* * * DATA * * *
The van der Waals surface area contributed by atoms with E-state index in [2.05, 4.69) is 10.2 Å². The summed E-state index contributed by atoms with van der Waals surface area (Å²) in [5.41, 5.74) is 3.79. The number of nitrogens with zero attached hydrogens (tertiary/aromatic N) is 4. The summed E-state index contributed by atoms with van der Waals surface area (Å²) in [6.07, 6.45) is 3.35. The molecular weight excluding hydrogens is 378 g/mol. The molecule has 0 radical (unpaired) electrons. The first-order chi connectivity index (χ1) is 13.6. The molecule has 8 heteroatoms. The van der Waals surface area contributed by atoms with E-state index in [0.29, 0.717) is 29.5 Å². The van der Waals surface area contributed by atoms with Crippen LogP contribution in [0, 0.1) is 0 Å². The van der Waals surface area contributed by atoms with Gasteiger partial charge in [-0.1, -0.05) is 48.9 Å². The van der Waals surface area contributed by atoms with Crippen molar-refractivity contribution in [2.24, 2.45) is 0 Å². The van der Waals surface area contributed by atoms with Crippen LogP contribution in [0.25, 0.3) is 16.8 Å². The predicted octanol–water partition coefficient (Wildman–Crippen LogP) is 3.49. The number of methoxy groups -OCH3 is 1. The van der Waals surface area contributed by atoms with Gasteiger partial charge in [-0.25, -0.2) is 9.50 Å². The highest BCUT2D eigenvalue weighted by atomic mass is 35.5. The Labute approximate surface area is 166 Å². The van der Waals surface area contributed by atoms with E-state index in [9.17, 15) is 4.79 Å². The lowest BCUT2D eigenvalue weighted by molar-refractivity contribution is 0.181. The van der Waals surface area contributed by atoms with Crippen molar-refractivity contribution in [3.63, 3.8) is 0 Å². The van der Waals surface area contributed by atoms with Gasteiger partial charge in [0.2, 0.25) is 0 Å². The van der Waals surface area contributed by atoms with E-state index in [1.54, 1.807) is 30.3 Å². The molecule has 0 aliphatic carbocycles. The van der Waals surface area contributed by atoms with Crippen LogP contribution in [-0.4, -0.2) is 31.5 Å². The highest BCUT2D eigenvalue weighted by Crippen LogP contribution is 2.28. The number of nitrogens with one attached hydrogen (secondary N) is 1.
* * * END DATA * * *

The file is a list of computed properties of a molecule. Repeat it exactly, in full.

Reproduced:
The van der Waals surface area contributed by atoms with E-state index in [2.05, 4.69) is 10.2 Å². The summed E-state index contributed by atoms with van der Waals surface area (Å²) in [5.41, 5.74) is 3.79. The number of nitrogens with zero attached hydrogens (tertiary/aromatic N) is 4. The summed E-state index contributed by atoms with van der Waals surface area (Å²) in [6.07, 6.45) is 3.35. The molecular weight excluding hydrogens is 378 g/mol. The molecule has 0 radical (unpaired) electrons. The first-order chi connectivity index (χ1) is 13.6. The molecule has 8 heteroatoms. The van der Waals surface area contributed by atoms with E-state index in [0.29, 0.717) is 29.5 Å². The van der Waals surface area contributed by atoms with Crippen LogP contribution in [0, 0.1) is 0 Å². The van der Waals surface area contributed by atoms with Gasteiger partial charge in [-0.1, -0.05) is 48.9 Å². The van der Waals surface area contributed by atoms with Crippen molar-refractivity contribution in [2.24, 2.45) is 0 Å². The van der Waals surface area contributed by atoms with Crippen LogP contribution in [0.25, 0.3) is 16.8 Å². The predicted octanol–water partition coefficient (Wildman–Crippen LogP) is 3.49. The number of methoxy groups -OCH3 is 1. The van der Waals surface area contributed by atoms with Gasteiger partial charge in [-0.25, -0.2) is 9.50 Å². The highest BCUT2D eigenvalue weighted by atomic mass is 35.5. The Labute approximate surface area is 166 Å². The van der Waals surface area contributed by atoms with E-state index in [9.17, 15) is 4.79 Å². The lowest BCUT2D eigenvalue weighted by molar-refractivity contribution is 0.181. The van der Waals surface area contributed by atoms with Crippen molar-refractivity contribution in [3.63, 3.8) is 0 Å². The van der Waals surface area contributed by atoms with Gasteiger partial charge in [0.2, 0.25) is 0 Å². The van der Waals surface area contributed by atoms with E-state index in [1.54, 1.807) is 30.3 Å². The molecule has 0 aliphatic carbocycles. The van der Waals surface area contributed by atoms with Crippen LogP contribution in [-0.4, -0.2) is 31.5 Å². The highest BCUT2D eigenvalue weighted by Crippen LogP contribution is 2.28. The number of nitrogens with one attached hydrogen (secondary N) is 1.